You might recognise the term 'melodramatic' as it is used in everyday conversation, where one might refer to situations or behaviours that are overly emotional and exaggerated. This originates from the literary and dramatic genre of melodrama, which includes sensationalised events and characters.

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Table of contents

    Melodrama: meaning

    We may know the colloquial meaning, but let's consider the term's literary definition:

    Melodrama is a literary or dramatic genre in which standard tropes and elements are exaggerated to elicit emotional responses from audiences or readers.

    Usually, in melodramas, characters exhibit overly emotional behaviours, and events are extremely sensationalised, creating a kind of outlandish and unrealistic tone.

    Melodramas are most recognisable in theatre, and in modern times, on television and in films. However, some do appear as novels, short stories and even poems.

    Melodrama: origin

    The term 'melodrama' can be traced back to ancient Greek theatre (c. 550 BC - 220 BC), where it was used to describe musically accompanied recitations performed on stage.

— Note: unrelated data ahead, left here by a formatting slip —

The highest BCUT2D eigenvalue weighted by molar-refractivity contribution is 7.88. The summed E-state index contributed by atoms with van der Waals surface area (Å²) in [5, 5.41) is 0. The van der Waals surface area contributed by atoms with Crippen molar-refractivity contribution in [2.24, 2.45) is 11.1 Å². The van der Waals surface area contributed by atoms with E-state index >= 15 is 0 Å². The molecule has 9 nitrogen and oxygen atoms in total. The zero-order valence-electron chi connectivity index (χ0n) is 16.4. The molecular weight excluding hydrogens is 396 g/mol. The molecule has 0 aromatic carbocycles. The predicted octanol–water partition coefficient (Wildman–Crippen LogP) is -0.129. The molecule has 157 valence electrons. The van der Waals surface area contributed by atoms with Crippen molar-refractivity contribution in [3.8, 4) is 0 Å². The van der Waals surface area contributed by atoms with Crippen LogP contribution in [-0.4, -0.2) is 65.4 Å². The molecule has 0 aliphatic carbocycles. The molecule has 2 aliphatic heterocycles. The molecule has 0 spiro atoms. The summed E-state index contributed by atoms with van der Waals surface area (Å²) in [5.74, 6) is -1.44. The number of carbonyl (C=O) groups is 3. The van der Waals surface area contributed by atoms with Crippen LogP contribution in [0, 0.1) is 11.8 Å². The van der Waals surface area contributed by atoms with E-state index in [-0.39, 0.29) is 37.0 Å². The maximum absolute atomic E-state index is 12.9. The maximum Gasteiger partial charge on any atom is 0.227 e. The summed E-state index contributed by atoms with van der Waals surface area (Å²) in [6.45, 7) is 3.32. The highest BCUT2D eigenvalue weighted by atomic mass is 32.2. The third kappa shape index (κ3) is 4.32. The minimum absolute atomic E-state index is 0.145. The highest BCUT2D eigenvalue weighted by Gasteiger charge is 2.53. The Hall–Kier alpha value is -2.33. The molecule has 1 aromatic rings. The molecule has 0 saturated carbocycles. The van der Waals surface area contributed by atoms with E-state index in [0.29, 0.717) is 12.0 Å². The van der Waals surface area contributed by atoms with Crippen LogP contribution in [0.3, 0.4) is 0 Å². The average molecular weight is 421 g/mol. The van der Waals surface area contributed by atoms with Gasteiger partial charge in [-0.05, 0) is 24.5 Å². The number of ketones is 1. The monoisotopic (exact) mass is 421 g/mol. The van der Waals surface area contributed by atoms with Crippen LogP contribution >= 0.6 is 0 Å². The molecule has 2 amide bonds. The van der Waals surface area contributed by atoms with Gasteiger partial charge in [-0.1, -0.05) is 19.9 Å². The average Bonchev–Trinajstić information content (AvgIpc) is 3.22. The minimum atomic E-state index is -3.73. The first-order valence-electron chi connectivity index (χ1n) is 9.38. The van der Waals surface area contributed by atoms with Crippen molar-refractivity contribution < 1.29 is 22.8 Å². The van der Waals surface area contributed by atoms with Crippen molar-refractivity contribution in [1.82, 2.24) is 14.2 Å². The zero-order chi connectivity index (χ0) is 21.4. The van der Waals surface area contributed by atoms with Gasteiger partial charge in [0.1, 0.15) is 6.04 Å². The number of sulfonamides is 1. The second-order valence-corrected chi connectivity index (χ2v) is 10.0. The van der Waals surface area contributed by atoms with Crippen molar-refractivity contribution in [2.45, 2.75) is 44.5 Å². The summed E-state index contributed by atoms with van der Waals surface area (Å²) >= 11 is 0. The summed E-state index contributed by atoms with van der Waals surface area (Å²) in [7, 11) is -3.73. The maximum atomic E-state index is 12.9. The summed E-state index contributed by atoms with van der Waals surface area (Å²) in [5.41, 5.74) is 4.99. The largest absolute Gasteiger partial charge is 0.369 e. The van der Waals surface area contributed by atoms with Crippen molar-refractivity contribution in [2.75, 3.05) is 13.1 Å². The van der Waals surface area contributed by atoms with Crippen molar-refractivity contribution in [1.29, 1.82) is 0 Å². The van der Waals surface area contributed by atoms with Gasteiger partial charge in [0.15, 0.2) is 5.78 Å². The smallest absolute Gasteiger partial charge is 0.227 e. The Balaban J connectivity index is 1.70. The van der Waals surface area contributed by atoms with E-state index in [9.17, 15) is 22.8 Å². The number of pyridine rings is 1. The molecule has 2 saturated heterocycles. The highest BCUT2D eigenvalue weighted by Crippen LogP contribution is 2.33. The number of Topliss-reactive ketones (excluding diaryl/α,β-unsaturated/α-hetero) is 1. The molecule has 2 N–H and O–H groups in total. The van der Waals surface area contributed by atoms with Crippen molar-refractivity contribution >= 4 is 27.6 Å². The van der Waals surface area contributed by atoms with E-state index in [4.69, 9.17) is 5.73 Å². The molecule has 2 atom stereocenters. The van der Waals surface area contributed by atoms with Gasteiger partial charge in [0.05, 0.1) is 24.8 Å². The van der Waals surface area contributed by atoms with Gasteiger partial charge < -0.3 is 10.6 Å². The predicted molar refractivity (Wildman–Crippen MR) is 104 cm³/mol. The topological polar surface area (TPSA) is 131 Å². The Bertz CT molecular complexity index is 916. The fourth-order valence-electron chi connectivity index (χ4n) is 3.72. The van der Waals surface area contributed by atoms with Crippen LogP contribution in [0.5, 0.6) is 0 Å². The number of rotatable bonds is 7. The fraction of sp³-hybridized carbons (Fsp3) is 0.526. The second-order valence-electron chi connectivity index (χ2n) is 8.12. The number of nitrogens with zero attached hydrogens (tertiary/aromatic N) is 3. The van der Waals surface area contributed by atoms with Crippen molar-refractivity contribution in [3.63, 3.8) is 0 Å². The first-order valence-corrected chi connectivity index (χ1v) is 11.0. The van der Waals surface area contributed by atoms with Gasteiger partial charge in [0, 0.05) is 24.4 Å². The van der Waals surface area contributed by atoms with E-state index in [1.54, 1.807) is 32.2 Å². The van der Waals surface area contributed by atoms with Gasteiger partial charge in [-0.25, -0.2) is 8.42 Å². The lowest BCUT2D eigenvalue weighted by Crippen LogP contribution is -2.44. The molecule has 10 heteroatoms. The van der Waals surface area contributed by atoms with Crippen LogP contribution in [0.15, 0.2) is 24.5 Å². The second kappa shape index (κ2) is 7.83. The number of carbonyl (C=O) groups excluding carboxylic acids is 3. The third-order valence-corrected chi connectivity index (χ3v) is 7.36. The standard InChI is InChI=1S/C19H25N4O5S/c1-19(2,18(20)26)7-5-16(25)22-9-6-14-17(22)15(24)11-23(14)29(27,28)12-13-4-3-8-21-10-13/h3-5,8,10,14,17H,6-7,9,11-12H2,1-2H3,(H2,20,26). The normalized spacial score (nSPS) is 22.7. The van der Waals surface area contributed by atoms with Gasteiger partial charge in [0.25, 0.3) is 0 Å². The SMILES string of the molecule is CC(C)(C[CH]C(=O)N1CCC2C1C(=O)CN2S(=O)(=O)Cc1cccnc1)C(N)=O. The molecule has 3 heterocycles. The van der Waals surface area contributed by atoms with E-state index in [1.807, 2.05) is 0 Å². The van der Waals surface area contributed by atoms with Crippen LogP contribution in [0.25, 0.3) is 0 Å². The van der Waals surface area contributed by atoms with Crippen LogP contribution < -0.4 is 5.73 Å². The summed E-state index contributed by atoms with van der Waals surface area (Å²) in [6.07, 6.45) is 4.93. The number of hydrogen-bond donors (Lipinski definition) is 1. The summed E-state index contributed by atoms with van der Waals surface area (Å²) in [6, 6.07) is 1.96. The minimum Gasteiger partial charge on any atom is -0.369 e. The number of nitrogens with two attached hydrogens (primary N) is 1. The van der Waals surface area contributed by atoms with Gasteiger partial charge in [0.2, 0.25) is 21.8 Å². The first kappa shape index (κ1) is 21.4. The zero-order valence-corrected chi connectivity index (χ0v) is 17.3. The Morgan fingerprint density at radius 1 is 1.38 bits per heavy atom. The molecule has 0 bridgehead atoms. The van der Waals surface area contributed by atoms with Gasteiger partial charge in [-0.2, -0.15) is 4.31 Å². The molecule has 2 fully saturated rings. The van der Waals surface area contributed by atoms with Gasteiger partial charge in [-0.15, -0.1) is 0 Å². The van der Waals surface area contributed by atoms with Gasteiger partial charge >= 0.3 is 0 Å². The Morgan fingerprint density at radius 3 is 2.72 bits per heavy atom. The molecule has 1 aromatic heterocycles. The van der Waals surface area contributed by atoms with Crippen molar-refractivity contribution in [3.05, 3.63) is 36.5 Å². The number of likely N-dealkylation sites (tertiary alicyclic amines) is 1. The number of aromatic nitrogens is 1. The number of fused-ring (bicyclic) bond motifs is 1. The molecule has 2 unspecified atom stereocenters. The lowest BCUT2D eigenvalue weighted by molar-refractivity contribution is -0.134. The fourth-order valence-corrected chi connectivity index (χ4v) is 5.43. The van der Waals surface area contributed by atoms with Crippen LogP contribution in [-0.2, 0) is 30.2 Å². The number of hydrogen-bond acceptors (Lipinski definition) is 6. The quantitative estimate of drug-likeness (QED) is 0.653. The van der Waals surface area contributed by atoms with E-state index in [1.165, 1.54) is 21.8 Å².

This gave the name, with the Greek word melos (meaning 'song'), paired with the French word drame (meaning 'drama).

    Melodrama: genre

    Elements of melodrama have been incorporated into narratives throughout literary history. However, the genre of melodrama as we recognise it today emerged in the late 18th century and early 19th century.

    Initially, the pairing of live music and dramatic performance remained popular with audiences and magnified emotional responses.

    Soon, however, writers began creating longer and more dramatic works which incorporated melodramatic elements like dramatic language, exaggerated situations and stereotypical characters. These inclusions led to the eventual elimination of music but still managed to achieve similar powerful reactions from audiences.

    By this point, the genre of melodrama was established as its own form of entertainment. The first English melodrama, Thomas Holcroft's A Tale of Mystery, was performed in 1802 to major success, cementing the genre's popularity.

    The mid-19th century brought the advent of the sensation novel in Britain, which explored melodramatic elements in literary works.

    The sensation novel was a literary genre that combined the philosophies of romance and realism with abstract stories and scenarios that often involved crime, mystery and secrets. An important example is Wilkie Collins' The Woman in White (1859-60).

    Literary realism is a genre that attempts to represent its depictions of subjects in truthful and realistic ways.